Clothes, or more specifically, fashion is another industry that creates a large amount of waste and emissions. This is in large part due to the planned obsolescence ingrained into the nature of the industry. By changing styles and trends from season to season, last year’s must-haves are sooner relegated to the back of the closet than worn again. However, fashion is becoming more eco-conscious and upping its sustainability. But there’s more you can do than merely buying eco-friendly labels: shop in second-hand stores, host a clothes swap, or fix what you have.
11. Reach for Seconds
There’s a lot more you can buy second-hand and by choosing this option you are giving second life to an item that would otherwise be thrown out or sit around collecting dust. From strollers and toys to car seats and cribs, second-hand baby items are a must. Babies are expensive and come with an assortment of accouterments and accessories – so save money while you save the planet and search for second-hand solutions. Cloth diapers and eco-friendly alternatives also make a difference to your wallet and your trash can.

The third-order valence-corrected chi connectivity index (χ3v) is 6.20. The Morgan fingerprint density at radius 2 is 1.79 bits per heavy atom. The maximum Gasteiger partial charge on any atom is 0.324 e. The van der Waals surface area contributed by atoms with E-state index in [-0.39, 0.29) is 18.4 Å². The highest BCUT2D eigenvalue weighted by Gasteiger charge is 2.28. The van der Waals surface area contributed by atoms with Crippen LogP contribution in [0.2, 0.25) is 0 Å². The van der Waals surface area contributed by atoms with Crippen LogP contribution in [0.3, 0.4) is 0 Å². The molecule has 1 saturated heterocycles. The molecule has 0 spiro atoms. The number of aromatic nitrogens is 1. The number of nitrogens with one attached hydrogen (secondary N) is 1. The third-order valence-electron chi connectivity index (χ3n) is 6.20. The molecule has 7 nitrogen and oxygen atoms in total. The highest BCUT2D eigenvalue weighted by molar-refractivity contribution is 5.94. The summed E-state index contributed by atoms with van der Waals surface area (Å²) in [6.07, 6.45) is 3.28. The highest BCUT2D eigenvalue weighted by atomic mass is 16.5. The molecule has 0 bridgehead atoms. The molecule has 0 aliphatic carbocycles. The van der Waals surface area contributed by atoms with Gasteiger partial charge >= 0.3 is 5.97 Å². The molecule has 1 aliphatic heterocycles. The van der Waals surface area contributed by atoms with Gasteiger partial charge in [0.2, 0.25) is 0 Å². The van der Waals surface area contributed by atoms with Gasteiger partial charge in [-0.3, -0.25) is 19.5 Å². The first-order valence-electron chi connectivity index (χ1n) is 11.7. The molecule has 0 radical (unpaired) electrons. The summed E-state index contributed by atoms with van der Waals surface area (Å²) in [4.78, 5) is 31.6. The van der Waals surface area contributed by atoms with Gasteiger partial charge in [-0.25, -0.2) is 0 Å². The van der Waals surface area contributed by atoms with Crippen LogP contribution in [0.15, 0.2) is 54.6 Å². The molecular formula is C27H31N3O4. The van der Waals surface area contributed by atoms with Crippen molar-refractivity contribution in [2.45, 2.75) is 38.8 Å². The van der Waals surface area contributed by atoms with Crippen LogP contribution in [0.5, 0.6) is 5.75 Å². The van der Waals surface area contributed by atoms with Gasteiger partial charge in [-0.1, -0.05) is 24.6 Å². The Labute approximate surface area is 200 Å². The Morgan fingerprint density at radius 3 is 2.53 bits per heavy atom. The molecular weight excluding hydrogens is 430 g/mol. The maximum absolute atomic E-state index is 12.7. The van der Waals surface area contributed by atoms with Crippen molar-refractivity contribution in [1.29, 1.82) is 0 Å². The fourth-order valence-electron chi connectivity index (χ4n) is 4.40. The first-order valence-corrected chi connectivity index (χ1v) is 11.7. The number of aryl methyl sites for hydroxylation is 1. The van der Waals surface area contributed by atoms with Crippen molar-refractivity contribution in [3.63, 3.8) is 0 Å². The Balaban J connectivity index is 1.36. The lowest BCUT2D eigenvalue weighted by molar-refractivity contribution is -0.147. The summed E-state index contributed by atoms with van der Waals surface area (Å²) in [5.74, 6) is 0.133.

12. Buy Less
The principles of sustainability are reduce, reuse, recycle, and by adopting these you can live a more sustainable and eco-friendly lifestyle. Familiarize yourself with recycling practices so you don’t buy products that have no future other than the trash. But before even recycling a product, think about whether you can reuse it. And before you even wonder whether a product is recyclable or reusable, ask yourself a very important question: do I need it?
If you don’t buy it in the first place, you are reducing waste, reducing demand, and throwing out one less item the next time you spring clean. Don’t try to take on every goal at once, tackle one or two at a time to sustainably shop and start to chip away at the waste you produce with each trip to the store.